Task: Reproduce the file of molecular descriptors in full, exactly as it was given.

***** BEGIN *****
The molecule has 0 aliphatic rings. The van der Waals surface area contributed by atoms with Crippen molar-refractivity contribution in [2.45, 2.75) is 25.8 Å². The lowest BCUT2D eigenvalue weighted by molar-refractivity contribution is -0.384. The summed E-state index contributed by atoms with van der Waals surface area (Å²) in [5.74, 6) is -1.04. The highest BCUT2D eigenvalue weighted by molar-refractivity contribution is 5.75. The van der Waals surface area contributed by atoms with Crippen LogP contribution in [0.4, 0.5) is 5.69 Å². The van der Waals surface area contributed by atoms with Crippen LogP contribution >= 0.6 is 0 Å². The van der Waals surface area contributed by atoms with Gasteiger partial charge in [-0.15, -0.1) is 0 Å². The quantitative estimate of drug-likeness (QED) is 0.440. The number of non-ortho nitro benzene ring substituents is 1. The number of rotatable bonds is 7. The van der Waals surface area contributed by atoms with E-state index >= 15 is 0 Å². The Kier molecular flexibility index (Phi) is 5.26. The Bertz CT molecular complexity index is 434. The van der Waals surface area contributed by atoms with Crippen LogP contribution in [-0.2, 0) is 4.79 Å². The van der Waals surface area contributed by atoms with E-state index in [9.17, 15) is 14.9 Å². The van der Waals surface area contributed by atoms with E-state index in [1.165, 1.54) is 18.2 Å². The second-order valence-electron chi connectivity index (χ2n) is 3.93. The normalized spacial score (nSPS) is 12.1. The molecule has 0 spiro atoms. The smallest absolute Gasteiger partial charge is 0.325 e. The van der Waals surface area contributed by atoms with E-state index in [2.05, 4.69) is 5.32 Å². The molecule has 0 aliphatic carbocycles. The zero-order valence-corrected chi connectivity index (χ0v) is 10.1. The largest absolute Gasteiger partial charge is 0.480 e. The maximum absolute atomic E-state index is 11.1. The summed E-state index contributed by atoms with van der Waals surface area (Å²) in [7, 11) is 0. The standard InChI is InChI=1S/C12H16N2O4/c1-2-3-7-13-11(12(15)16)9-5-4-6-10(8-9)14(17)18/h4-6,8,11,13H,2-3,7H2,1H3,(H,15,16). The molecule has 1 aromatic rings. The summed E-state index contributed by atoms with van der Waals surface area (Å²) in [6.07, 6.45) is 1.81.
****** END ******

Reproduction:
The molecule has 0 aliphatic rings. The van der Waals surface area contributed by atoms with Crippen molar-refractivity contribution in [2.45, 2.75) is 25.8 Å². The lowest BCUT2D eigenvalue weighted by molar-refractivity contribution is -0.384. The summed E-state index contributed by atoms with van der Waals surface area (Å²) in [5.74, 6) is -1.04. The highest BCUT2D eigenvalue weighted by molar-refractivity contribution is 5.75. The van der Waals surface area contributed by atoms with Crippen LogP contribution in [0.4, 0.5) is 5.69 Å². The van der Waals surface area contributed by atoms with Crippen LogP contribution >= 0.6 is 0 Å². The van der Waals surface area contributed by atoms with Gasteiger partial charge in [-0.15, -0.1) is 0 Å². The quantitative estimate of drug-likeness (QED) is 0.440. The number of non-ortho nitro benzene ring substituents is 1. The number of rotatable bonds is 7. The van der Waals surface area contributed by atoms with E-state index >= 15 is 0 Å². The Kier molecular flexibility index (Phi) is 5.26. The Bertz CT molecular complexity index is 434. The van der Waals surface area contributed by atoms with Crippen LogP contribution in [-0.2, 0) is 4.79 Å². The van der Waals surface area contributed by atoms with E-state index in [9.17, 15) is 14.9 Å². The van der Waals surface area contributed by atoms with E-state index in [1.165, 1.54) is 18.2 Å². The second-order valence-electron chi connectivity index (χ2n) is 3.93. The normalized spacial score (nSPS) is 12.1. The molecule has 0 spiro atoms. The smallest absolute Gasteiger partial charge is 0.325 e. The van der Waals surface area contributed by atoms with E-state index in [2.05, 4.69) is 5.32 Å². The molecule has 0 aliphatic carbocycles. The zero-order valence-corrected chi connectivity index (χ0v) is 10.1. The largest absolute Gasteiger partial charge is 0.480 e. The maximum absolute atomic E-state index is 11.1. The summed E-state index contributed by atoms with van der Waals surface area (Å²) in [7, 11) is 0. The standard InChI is InChI=1S/C12H16N2O4/c1-2-3-7-13-11(12(15)16)9-5-4-6-10(8-9)14(17)18/h4-6,8,11,13H,2-3,7H2,1H3,(H,15,16). The molecule has 1 aromatic rings. The summed E-state index contributed by atoms with van der Waals surface area (Å²) in [6.07, 6.45) is 1.81.